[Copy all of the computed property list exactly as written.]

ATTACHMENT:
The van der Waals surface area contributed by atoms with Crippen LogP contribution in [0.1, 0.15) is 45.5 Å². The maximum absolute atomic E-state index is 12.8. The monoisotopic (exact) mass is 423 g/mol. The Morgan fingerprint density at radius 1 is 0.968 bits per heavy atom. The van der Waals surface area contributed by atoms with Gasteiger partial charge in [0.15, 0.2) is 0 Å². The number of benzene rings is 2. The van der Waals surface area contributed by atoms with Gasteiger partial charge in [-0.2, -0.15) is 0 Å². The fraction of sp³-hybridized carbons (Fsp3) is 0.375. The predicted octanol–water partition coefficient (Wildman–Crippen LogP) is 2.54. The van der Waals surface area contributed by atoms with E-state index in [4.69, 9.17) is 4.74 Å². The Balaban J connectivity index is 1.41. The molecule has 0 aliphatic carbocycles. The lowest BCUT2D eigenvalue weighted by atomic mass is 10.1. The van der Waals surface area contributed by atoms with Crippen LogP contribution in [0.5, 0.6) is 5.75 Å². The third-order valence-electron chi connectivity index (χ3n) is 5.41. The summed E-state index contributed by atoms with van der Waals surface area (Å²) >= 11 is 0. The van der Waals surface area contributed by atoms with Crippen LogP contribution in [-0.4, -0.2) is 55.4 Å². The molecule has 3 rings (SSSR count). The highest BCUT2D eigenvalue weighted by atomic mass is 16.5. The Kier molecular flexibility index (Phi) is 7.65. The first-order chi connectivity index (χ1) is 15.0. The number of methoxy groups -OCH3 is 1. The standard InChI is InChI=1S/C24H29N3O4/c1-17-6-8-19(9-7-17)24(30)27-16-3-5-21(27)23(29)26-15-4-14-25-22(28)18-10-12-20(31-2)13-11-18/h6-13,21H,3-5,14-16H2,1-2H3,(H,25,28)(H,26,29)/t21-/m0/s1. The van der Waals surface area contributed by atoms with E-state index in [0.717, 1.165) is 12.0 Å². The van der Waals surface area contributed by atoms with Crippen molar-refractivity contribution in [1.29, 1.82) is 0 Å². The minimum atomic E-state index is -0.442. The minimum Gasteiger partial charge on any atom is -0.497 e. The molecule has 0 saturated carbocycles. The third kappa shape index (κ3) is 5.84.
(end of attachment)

The van der Waals surface area contributed by atoms with Crippen LogP contribution in [0.1, 0.15) is 45.5 Å². The maximum absolute atomic E-state index is 12.8. The monoisotopic (exact) mass is 423 g/mol. The Morgan fingerprint density at radius 1 is 0.968 bits per heavy atom. The van der Waals surface area contributed by atoms with Gasteiger partial charge in [0.15, 0.2) is 0 Å². The number of benzene rings is 2. The van der Waals surface area contributed by atoms with Gasteiger partial charge in [-0.2, -0.15) is 0 Å². The fraction of sp³-hybridized carbons (Fsp3) is 0.375. The predicted octanol–water partition coefficient (Wildman–Crippen LogP) is 2.54. The van der Waals surface area contributed by atoms with E-state index in [4.69, 9.17) is 4.74 Å². The Balaban J connectivity index is 1.41. The molecule has 0 aliphatic carbocycles. The lowest BCUT2D eigenvalue weighted by atomic mass is 10.1. The van der Waals surface area contributed by atoms with Crippen LogP contribution in [0.5, 0.6) is 5.75 Å². The third-order valence-electron chi connectivity index (χ3n) is 5.41. The summed E-state index contributed by atoms with van der Waals surface area (Å²) >= 11 is 0. The van der Waals surface area contributed by atoms with Crippen LogP contribution in [-0.4, -0.2) is 55.4 Å². The molecule has 3 rings (SSSR count). The highest BCUT2D eigenvalue weighted by atomic mass is 16.5. The Kier molecular flexibility index (Phi) is 7.65. The first-order chi connectivity index (χ1) is 15.0. The number of methoxy groups -OCH3 is 1. The standard InChI is InChI=1S/C24H29N3O4/c1-17-6-8-19(9-7-17)24(30)27-16-3-5-21(27)23(29)26-15-4-14-25-22(28)18-10-12-20(31-2)13-11-18/h6-13,21H,3-5,14-16H2,1-2H3,(H,25,28)(H,26,29)/t21-/m0/s1. The van der Waals surface area contributed by atoms with E-state index in [0.717, 1.165) is 12.0 Å². The van der Waals surface area contributed by atoms with Crippen molar-refractivity contribution in [1.29, 1.82) is 0 Å². The minimum atomic E-state index is -0.442. The minimum Gasteiger partial charge on any atom is -0.497 e. The molecule has 0 saturated carbocycles. The third kappa shape index (κ3) is 5.84.